I have a distinct tendency to see everything through the lens of what it means for research communities. I have just finally read Danah Boyd’s It’s Complicated a book that focuses on how and why U.S. teenagers interact with and through social media. The book is well worth reading for the study itself, but I would argue it is more worth reading for the way it challenges many of the assumptions we make about how social interactions online and how they are mediated by […]
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5:13 PM | Preregistration for All Medical Animal Research
Writing in the European Journal of Clinical Investigation, three Dutch researchers say that All preclinical trials should be registered in advance in an online registry Citing the fact that all clinical trials are (in theory) already registered, authors Jansen of Lorkeers et al say that the system should be extended to cover preclinical medical research, […]The post Preregistration for All Medical Animal Research appeared first on Neuroskeptic.

Jansen of Lorkeers, S., Doevendans, P. & Chamuleau, S. (2014). All preclinical trials should be registered in advance in an online registry, European Journal of Clinical Investigation, DOI: 10.1111/eci.12299

Citation
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4:45 PM | Medicine Will Never Cure Alcoholism.
A couple of online conversations have me thinking. I’m about to put forth a fairly long “No True Scotsman” description of alcoholism. I am friends with a bunch of neuroscientists. Many of them study addictions. I am not going to pretend that I understand the first thing about neuroscience. I don’t even understand basic cell biology […]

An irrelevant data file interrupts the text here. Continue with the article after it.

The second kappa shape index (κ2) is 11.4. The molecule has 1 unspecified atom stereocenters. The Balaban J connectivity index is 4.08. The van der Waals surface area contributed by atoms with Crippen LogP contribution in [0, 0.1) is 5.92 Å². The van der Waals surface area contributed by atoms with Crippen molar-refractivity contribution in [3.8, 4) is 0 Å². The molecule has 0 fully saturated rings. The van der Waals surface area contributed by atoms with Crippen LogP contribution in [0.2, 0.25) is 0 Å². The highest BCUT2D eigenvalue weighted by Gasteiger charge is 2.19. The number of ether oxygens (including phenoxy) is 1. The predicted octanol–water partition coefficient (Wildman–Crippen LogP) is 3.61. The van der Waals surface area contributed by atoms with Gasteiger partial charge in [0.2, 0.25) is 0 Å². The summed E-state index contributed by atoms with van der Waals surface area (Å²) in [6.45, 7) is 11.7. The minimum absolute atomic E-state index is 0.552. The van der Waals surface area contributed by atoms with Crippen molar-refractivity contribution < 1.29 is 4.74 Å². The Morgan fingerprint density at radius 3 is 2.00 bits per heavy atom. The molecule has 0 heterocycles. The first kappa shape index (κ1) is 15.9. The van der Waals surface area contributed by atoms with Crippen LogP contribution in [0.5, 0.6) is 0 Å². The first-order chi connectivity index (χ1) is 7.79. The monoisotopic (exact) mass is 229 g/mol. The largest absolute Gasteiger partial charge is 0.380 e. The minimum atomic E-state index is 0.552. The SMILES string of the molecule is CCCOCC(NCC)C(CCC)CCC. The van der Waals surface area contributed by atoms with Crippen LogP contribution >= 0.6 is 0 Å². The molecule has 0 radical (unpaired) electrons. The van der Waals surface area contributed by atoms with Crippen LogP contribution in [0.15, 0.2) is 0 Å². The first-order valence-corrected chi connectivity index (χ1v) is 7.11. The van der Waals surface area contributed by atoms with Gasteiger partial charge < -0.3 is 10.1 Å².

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3:24 PM | The Computational Chemist said...what?
So I like cruising around Reddit.com's subreddit on chemistry from time to time because it's a generally useful place for seeing others' work, help out aspiring academics, and generally have a place to get extra help on advanced chemistry techniques. The atmosphere around there is full of polite, like-minded individuals all looking to have a good time in their field.But sometimes people get a little too helpful, and step outside their comfort zone.I took this little screen grab from a […]
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1:41 PM | Disturbing the natural order – the case of neonicotinoid insecticides and farmland birds
  One of my favourite nature writers is Mark Cocker who has the ability to capture a scene or an idea in a few hundred words. Despite his immense knowledge he never loses his sense of awe and with clever … Continue reading →
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11:23 AM | Neglected classics in ecology and evolution
What are the greatest neglected classics in ecology and evolution? Truly great papers or books that deserve to be much more widely known than they are?* Part of the challenge here is deciding how little-known a paper has to be … Continue reading →